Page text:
New York Law Journal: High Court Not Likely to Hear Rent Law Challenge, Experts Say

 

High Court Not Likely to Hear Rent Law Challenge, Experts Say

Harmon v. Kimmel, 11-496, was filed against New York City in 2008 by James Harmon and his wife Jeanne. Southern District Judge Barbara S. Jones (See Profile) dismissed the case in February 2010.
Second Circuit Judges Amalya L. Kearse (See Profile), Robert D. Sack (See Profile) and Robert A. Katzmann (See Profile) affirmed the dismissal in a summary order in March 2011. The Harmons then petitioned the U.S. Supreme Court for writ of certiorari. Earlier this month, the Court asked the city to file a response to the petition by Jan. 4. The deadline has been extended to Feb. 3. Continue reading

Foundation Files Brief in Supreme Court in Challenge to Rent Control Law

 

Atlantic Legal News Archive
Monday, November 21, 2011
The Foundation partnered with the Center for Constitutional Jurisprudence to file an amicus brief in support of petitioner in Harmon v. Kimmel, a case challenging the New York City Rent Stabilization Law as a taking of property in violation of the Fifth Amendment to the U. S. Constitution. The lower federal courts had dismissed the lawsuit, finding that the rent stabilization law was merely a regulation of rent, not a “physical taking” of the Harmons’ property. The Harmons, husband and wife, own a brownstone building on the Upper West Side of Manhattan; they live in one apartment in the brownstone, and rent six other apartments, three of which are rent-stabilized and three of which are “market rate” apartments. The Harmons claim that the Rent Stabilization Law is a physical taking of their property because the law forces them to continue to rent the three rent-stabilized apartments to current tenants and their successors at below-market rates in perpetuity, thus taking the Harmons’ fundamental property right to exclude persons from those units.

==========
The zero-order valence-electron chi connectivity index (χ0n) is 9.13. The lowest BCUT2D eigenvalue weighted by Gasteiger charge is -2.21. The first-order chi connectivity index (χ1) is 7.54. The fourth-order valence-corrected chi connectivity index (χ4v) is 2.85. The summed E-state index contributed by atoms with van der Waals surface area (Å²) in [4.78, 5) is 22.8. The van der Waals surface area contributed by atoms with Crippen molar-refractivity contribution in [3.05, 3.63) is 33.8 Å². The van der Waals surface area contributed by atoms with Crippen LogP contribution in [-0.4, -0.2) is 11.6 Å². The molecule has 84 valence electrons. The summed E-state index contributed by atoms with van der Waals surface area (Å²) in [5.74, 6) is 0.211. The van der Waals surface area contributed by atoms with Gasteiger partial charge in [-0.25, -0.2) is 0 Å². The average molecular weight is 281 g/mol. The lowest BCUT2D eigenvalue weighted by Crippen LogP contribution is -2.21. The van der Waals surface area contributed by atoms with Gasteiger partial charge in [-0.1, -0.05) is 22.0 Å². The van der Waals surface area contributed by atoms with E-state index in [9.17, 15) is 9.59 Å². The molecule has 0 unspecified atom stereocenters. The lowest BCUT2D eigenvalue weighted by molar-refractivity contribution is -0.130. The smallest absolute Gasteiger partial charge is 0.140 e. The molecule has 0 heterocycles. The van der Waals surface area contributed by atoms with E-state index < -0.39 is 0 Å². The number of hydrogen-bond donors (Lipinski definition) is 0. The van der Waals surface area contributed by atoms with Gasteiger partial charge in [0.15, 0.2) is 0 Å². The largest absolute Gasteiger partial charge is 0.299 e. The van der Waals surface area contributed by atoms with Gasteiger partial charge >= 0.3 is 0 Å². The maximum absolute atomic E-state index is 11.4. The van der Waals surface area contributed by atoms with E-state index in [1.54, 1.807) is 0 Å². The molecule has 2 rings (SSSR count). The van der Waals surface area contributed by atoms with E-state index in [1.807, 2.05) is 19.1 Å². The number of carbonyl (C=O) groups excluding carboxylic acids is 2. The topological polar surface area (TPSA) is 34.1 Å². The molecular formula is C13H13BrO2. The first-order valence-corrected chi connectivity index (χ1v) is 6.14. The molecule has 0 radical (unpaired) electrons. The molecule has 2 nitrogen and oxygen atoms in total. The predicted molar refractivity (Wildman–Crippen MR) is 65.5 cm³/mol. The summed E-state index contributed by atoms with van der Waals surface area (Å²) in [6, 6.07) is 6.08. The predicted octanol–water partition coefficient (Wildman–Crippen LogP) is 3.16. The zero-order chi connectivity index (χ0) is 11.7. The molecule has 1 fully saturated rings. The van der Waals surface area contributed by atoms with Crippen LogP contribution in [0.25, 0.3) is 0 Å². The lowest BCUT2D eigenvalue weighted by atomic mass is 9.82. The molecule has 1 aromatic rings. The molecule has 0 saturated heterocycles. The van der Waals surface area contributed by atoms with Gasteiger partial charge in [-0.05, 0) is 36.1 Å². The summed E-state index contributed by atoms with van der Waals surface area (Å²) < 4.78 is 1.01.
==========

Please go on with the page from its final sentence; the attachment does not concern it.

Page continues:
In our amicus brief, we argue that the court below incorrectly relied on Yee v. City of Escondido in dismissing the Harmons’ “physical takings” claim because the New York City Rent Stabilization Law compels an owner of rent-stabilized apartments to submit to a non-consensual permanent physical occupation of the rent-stabilized apartment units, because the decision in Yee was limited to the “unusual economic relationship between mobile home park owners and mobile home owners” which does not exist in the case of rent-stabilized apartments, and because the economic relationship between rent-stabilized tenants and owners of rent-stabilized buildings presents the “different case” contemplated in Yee.
Continue reading

Atlantic Legal Foundation Files Amicus Brief in Support of Harmon Rent Control Challenge

 

No. 11-496
_______________________________________________
IN  TH E
Supreme Court of the United States
JAMES D. HARMON, JR. and JEANNE HARMON,
Petitioners,
v.
JONATHAN L. KIMMEL, in his official capacity as
MEMBER AND CHAIR OF THE NEW YORK CITY
RENT GUIDELINES BOARD, et al.,
Respondents.
ON PETITION FOR WRIT OF CERTIORARI
TO THE UNITED STATES COURT OF APPEALS
FOR THE SECOND CIRCUIT